The Second Best Way to Mitigate Your Risk in Green Building

The best way to mitigate risk in your green building project are properly drafted contract documents prepared by this law firm or by another attorney with green building experience. That may sound self serving, but it is true.

As I posted in this blog less than a year ago, Less than 20% of Green Building Contracts are Properly Drafted.

So, accepting that most readers of this blog will not engage our law firm to draft their contracts, the second best way to mitigate your risk in a green building project is to utilize The American Institute of Architects, 2017 Documents: New Sustainable Projects Exhibit.

This is not a paid endorsement. The document is simply that good.

And while the Sustainable Projects Exhibit, E204-2017, is drafted to work as an exhibit to other AIA A201 family owner, architect, contractor, consultant agreements, even if you do not use their nearly 200 contact documents, this Exhibit, separately purchased, may still be a good choice for you.

The American Institute of Architects has published standard form construction industry documents since 1888.

For the first time, beginning in 2007, there was a single short clause in B101 contract document about sustainability in the project. In response to the significant increase in the number and scope of sustainable projects, in 2011, AIA released the Sustainable Project Guide, D503 (.. that many suggest is still the best single guide to sustainable contracting). In 2012, the sustainable contract provisions from the Guide were incorporated into the A201 family of agreements issued as “SP” Documents. Earlier this year, AIA moved from provisions within the contract documents to this Sustainable Projects Exhibit.

The Sustainable Projects Exhibit creates a process, arguably a LEED v4 IPc1: Integrative Process, by which the project team works to achieve the owner’s green building goal.

The Sustainable Projects Exhibit contains specific defined terms and provisions that allocate the roles, responsibilities and risks encountered on the sustainable project to the project team member, including the owner, architect and contractor in the best position to perform or assume the role, responsibility or risk, including a specialized scope of services for the architect.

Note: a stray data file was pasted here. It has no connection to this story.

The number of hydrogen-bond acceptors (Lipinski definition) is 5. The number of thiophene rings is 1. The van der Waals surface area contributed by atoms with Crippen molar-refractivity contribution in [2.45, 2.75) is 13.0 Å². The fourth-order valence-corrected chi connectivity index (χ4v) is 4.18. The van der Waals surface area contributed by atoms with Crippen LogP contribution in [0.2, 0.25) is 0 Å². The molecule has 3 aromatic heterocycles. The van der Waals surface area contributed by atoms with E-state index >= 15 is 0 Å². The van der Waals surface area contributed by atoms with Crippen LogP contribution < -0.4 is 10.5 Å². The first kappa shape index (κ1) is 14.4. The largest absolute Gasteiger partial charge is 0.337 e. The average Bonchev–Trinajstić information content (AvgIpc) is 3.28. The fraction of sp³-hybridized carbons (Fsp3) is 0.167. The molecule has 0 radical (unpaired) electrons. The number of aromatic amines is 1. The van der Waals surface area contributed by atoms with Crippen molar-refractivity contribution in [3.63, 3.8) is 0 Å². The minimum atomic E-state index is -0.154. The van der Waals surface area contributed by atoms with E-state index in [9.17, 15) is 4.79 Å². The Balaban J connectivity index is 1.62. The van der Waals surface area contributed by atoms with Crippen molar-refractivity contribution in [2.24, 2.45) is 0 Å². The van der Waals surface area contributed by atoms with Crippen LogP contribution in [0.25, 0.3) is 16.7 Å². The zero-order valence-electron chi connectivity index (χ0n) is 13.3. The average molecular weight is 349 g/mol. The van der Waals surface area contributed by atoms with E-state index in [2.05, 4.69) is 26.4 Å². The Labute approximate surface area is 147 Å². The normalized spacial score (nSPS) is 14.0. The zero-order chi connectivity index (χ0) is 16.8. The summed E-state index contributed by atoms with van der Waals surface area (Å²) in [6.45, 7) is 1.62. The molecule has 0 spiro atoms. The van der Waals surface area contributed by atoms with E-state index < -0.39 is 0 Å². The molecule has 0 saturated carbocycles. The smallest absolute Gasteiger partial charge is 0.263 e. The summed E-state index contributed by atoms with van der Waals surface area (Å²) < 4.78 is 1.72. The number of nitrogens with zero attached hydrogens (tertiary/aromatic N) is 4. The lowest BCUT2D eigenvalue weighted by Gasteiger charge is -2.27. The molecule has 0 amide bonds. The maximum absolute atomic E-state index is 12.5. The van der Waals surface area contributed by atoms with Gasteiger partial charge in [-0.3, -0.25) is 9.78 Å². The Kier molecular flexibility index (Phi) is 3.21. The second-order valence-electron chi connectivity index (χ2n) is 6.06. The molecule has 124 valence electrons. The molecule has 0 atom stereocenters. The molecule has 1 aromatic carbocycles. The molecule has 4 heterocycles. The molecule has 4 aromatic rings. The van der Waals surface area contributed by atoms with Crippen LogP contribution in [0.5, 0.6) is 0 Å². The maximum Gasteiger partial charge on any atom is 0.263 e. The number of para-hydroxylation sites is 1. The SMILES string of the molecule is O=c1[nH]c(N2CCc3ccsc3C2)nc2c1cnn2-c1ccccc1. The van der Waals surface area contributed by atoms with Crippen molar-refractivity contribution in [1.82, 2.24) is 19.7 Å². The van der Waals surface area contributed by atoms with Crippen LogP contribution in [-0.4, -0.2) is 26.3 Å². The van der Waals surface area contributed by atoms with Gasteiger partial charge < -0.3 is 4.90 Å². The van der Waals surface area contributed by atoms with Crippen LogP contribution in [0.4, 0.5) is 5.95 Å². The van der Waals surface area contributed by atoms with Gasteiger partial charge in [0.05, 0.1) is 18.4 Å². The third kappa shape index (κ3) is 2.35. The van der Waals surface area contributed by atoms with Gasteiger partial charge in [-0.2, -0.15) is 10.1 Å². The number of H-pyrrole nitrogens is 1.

The defined terms, the same from the Guide, are the crux of the process. A Sustainable Objective is defined as the owner’s goal. Why does it want a green building; to improve energy efficiency or enhance the health and well being of building occupants or, .. The Sustainable Objective may, or may not, include seeking a specific type of certification.

A Sustainable Measure is the specific item that must be completed by a team member in order to achieve a Sustainable Objective.

A Sustainability Plan is a document prepared by a green building consultant or architect depicting the allocation of Sustainable Measures to team member.

Another 3 definitions relate to certification. Sustainability Certification is a term that refers to a specific certification, such as LEED, Green Globes, ICC 700 and EnergyStar or required by the IgCC or ASHRAE 189.1.

Sustainability Documentation are the writings required a Certifying Authority to document compliance or achievement of a Sustainable Measure.

The Certifying Authority is the entity that is responsible for granting a Sustainability Certification. For example, this could be GBCI for LEED certification.

All of this works to allocate the legal risks of the green building project.

The legal risks addressed in the Sustainable Projects Exhibit include:

Substantial completion as it relates to completing any Sustainable Measures;
Final completion of Sustainability Measures including Sustainability Certification;
Evolving standard of care as green building becomes mainstream;
Addressing warranties that a project will achieve a Sustainable Objective which is made complicated by mandatory laws and codes;
Use of new materials with limited testing which are a hallmark of green buildings;
Approving substitutions that may impact Sustainable Measures; project registration fees and authorization to act on behalf of the owner; and,
A specific waiver of consequential damages that may be encountered in green building.

Unfortunately most, green building projects fail to utilize contract documents that properly incorporate provisions necessary and proper to address the legal risks inherent in sustainable projects. It is suggested that this new short six page Sustainable Projects Exhibit, when properly completed, will be user friendly and remedy that disjunction.

The Sustainable Projects Exhibit is available at www.aiacontracts.org/purchase.

Again, the new AIA Sustainable Projects Exhibit is the second best way to mitigate risk in your green building project. It may be shameless self promotion, but the very best way to mitigate risk is a properly drafted contract document prepared by this law firm or by another attorney with green building experience.

Stuart KaplowGreen Building Law Update

Stuart Kaplow is a sustainability and green building attorney. He is the principal at the Baltimore law firm that bears his name, Stuart D. Kaplow, P.A. where he represents a broad breadth of business interests concentrating in real estate and environmental law with focused experience in sustainability and green building.